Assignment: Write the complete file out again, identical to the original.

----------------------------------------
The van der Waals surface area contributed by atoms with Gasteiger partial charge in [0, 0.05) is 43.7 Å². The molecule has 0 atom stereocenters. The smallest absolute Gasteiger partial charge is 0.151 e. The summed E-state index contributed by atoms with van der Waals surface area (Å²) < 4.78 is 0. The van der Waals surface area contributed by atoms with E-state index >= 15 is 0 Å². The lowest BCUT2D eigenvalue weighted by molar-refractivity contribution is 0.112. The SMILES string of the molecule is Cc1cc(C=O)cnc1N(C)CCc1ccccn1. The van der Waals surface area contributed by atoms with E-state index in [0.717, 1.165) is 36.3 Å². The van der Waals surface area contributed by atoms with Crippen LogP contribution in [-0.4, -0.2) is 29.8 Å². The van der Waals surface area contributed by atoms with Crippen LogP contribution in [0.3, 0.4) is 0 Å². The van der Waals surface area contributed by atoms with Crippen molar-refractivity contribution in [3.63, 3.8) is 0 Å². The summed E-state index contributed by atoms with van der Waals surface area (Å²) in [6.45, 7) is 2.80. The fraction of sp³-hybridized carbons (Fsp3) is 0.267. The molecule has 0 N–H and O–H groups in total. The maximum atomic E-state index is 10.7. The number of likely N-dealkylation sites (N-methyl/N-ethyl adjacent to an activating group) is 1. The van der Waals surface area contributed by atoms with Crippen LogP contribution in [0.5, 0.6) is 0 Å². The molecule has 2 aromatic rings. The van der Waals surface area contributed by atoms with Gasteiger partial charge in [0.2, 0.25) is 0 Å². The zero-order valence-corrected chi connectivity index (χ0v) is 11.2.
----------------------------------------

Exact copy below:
The van der Waals surface area contributed by atoms with Gasteiger partial charge in [0, 0.05) is 43.7 Å². The molecule has 0 atom stereocenters. The smallest absolute Gasteiger partial charge is 0.151 e. The summed E-state index contributed by atoms with van der Waals surface area (Å²) < 4.78 is 0. The van der Waals surface area contributed by atoms with E-state index >= 15 is 0 Å². The lowest BCUT2D eigenvalue weighted by molar-refractivity contribution is 0.112. The SMILES string of the molecule is Cc1cc(C=O)cnc1N(C)CCc1ccccn1. The van der Waals surface area contributed by atoms with E-state index in [0.717, 1.165) is 36.3 Å². The van der Waals surface area contributed by atoms with Crippen LogP contribution in [-0.4, -0.2) is 29.8 Å². The van der Waals surface area contributed by atoms with Crippen LogP contribution in [0.3, 0.4) is 0 Å². The van der Waals surface area contributed by atoms with Crippen molar-refractivity contribution in [3.63, 3.8) is 0 Å². The summed E-state index contributed by atoms with van der Waals surface area (Å²) in [6.45, 7) is 2.80. The fraction of sp³-hybridized carbons (Fsp3) is 0.267. The molecule has 0 N–H and O–H groups in total. The maximum atomic E-state index is 10.7. The number of likely N-dealkylation sites (N-methyl/N-ethyl adjacent to an activating group) is 1. The van der Waals surface area contributed by atoms with Crippen LogP contribution in [0.5, 0.6) is 0 Å². The molecule has 2 aromatic rings. The van der Waals surface area contributed by atoms with Gasteiger partial charge in [0.2, 0.25) is 0 Å². The zero-order valence-corrected chi connectivity index (χ0v) is 11.2.